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Irradiance: Light up the dance floor
This one’s for all the groovers and shakers out there. As part of a fashion show, students at Cornell University studying fiber science and physics have created clothing that actually pulses according to the beat of music. The clothing line, called ‘Irradiance’ consists of strips of electroluminescent tape, optical fiber cloth, LEDs and sensors controlled by an Arduino microcontroller. Sensors detect the beat of music being played after which the microcontroller processes it to pulse the lights and luminescent strips accordingly.
Models wore said garments at the Cornell Fashion Collective, held on April 11.

Intel has an army of robotic spiders controlled with gestures
Imagine if you dare to, an army of robot spiders that can be controlled by gestures. If you’re done having a panic attack, then read on.
At the recently held Intel Developer Forum in Shenzhen, China, Intel CEO Brian Krzanich showed off Curie. Curie is a small computer almost the size of a button that is connected to a wristband. It also controls a swarm of four spiderbots with each flick of his wrist. With each flick, the spiderbots changed the colors of the LEDs embedded in their carapaces, pumped their ‘fists’ and even went as far as going to sleep, all with a wave of Krzanich’s hand (he later woke them up by lifting his hand).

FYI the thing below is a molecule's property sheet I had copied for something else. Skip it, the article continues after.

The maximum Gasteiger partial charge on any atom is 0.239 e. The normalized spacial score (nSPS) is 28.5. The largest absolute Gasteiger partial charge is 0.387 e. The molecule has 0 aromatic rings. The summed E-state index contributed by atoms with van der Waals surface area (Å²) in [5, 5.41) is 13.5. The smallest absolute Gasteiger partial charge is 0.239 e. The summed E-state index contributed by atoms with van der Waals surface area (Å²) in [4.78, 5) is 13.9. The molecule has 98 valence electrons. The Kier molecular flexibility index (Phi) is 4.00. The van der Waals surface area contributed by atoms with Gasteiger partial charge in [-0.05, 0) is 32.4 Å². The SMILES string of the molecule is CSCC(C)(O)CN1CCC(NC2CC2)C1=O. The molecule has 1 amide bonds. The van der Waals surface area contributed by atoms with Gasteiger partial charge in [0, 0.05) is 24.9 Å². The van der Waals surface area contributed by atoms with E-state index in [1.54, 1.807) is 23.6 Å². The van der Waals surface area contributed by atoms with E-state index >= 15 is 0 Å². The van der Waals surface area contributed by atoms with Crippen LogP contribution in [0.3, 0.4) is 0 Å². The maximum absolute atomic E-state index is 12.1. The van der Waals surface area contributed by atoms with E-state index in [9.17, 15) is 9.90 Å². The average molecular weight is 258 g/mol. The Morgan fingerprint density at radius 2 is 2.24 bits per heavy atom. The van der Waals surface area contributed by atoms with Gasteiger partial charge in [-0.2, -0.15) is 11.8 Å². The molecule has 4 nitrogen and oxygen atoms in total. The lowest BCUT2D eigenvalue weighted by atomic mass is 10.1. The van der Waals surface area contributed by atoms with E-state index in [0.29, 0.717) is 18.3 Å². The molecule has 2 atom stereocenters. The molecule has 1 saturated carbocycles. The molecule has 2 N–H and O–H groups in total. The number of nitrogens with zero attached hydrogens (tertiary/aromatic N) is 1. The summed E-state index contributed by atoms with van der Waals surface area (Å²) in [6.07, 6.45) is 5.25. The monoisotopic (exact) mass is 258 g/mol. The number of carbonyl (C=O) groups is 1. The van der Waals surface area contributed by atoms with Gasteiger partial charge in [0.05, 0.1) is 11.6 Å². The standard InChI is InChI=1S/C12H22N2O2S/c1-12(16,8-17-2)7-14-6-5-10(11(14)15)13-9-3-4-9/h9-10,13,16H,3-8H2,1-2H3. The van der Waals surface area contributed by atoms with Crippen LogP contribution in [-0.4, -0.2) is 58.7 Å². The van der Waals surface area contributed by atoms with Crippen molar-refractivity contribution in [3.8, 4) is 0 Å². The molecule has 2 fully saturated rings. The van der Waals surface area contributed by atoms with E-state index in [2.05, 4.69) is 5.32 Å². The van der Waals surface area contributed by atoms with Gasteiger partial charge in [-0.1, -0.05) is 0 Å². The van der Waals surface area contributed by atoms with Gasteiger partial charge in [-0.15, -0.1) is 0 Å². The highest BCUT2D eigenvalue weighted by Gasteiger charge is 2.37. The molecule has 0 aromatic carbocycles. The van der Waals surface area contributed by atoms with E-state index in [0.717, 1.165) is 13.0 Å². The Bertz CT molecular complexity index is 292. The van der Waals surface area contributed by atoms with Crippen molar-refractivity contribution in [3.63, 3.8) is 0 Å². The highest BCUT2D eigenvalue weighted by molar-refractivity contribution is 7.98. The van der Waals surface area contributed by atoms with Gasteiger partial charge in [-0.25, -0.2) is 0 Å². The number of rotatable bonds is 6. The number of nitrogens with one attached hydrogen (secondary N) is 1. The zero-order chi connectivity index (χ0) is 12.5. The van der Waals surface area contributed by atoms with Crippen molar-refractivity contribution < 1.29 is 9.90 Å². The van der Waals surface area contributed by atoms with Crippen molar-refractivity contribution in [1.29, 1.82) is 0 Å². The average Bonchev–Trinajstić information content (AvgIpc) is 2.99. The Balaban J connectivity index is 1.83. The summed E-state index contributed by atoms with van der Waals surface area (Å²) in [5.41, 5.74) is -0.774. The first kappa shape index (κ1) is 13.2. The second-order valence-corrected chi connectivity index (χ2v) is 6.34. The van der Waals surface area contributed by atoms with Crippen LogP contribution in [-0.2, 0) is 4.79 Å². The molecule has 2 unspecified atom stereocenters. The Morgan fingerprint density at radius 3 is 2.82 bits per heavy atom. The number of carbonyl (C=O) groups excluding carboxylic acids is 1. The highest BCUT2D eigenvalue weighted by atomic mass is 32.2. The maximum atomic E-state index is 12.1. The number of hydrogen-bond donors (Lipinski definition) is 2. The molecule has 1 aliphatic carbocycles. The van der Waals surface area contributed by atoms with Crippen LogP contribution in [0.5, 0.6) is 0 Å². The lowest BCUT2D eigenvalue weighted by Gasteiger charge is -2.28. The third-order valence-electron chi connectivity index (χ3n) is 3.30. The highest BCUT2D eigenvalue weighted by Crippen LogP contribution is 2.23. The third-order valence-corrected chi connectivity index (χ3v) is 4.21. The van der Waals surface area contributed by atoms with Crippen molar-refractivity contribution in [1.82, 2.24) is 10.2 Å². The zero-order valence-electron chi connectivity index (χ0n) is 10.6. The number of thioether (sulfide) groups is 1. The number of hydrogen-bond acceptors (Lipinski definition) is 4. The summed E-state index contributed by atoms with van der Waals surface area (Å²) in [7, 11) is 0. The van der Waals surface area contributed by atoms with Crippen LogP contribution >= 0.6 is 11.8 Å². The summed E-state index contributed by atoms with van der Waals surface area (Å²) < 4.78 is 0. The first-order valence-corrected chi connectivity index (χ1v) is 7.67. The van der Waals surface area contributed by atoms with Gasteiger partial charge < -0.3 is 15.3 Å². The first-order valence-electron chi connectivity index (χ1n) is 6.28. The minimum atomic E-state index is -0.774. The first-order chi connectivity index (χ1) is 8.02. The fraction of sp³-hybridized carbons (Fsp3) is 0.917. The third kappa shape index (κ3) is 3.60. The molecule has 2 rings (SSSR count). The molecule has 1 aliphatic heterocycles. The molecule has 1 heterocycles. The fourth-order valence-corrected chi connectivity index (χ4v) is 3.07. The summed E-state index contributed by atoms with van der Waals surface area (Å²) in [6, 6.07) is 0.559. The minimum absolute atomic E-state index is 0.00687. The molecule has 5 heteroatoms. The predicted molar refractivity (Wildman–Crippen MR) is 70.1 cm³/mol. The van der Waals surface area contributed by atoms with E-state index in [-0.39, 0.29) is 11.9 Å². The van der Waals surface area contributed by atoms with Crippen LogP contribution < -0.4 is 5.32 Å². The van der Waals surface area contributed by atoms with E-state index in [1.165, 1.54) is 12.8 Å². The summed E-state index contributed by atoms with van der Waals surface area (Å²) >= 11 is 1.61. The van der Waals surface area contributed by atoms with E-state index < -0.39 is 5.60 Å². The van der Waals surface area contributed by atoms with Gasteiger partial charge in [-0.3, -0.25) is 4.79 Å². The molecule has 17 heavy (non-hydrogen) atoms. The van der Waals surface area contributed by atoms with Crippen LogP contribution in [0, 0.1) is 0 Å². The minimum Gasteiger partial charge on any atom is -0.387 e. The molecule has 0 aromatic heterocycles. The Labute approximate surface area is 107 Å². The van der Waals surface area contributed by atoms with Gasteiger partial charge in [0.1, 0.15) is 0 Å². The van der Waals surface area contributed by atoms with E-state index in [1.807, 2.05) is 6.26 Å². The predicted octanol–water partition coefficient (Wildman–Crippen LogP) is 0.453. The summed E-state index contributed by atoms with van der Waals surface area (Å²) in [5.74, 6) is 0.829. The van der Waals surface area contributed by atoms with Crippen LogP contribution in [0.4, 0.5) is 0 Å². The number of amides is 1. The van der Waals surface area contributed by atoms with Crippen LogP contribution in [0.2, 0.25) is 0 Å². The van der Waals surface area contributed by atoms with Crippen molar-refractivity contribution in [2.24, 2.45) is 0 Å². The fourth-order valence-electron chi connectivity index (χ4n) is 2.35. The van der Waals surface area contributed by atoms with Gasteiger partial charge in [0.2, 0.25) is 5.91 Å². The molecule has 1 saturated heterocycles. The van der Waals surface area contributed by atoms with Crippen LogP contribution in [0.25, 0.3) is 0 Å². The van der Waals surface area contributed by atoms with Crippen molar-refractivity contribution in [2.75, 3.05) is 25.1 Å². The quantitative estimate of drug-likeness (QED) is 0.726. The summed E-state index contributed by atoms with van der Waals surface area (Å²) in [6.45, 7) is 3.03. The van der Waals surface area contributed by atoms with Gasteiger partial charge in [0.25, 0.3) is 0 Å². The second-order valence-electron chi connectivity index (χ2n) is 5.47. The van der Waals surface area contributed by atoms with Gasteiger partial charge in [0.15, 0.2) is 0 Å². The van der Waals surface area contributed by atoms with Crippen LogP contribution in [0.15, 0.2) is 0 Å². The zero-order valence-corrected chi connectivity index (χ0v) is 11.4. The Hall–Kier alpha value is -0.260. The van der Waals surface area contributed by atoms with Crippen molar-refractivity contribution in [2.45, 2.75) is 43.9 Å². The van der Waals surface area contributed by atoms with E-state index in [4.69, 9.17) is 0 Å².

Using an accelerometer and gyroscope to detect arm gestures, Curie then transmits the commands to the robots via a Bluetooth LE module. Curie is based on the Intel Quark SE system chip which was developed with wearable technology in mind. As such, expect it to be embedded into bracelets, rings, pendants etc. It can also accurately interpret if you are walking, running or even swimming.

Now you can turn your stretchy pants into an electrical circuit
With people combining old and new, researchers at Purdue University’s School of Mechanical Engineering have engineered (pun intended) a process using liquid metal alloys that enables printing flexible circuitry onto almost any kind of surfaces including stretchy fabrics and elastic materials. This opens up the doors for new soft machines like pliable robots or wearable computer garments.

By dispersing liquid metal in a non-metallic solvent using ultrasound, the process breaks down the metal into nanoparticles that are compatible with inkjet printing. To make is sound cool, its technical term is ‘mechanically sintered gallium-indium nanoparticles.’

Rebecca Kramer, a researcher at Purdue explains that as liquid metal in its native form is not inkjet-able, they created liquid metal nanoparticles small enough to pass through an inkjet nozzle. Using sonication they mix the liquid metal in a carrier solvent, such as ethanol so after the carrier solvent evaporates, the liquid metal nanoparticles remain which is also coated with a skin of oxidized gallium. This skin prevents electrical conductivity until broken with light pressure, allowing designers to select which portions of a printed circuit to activate.

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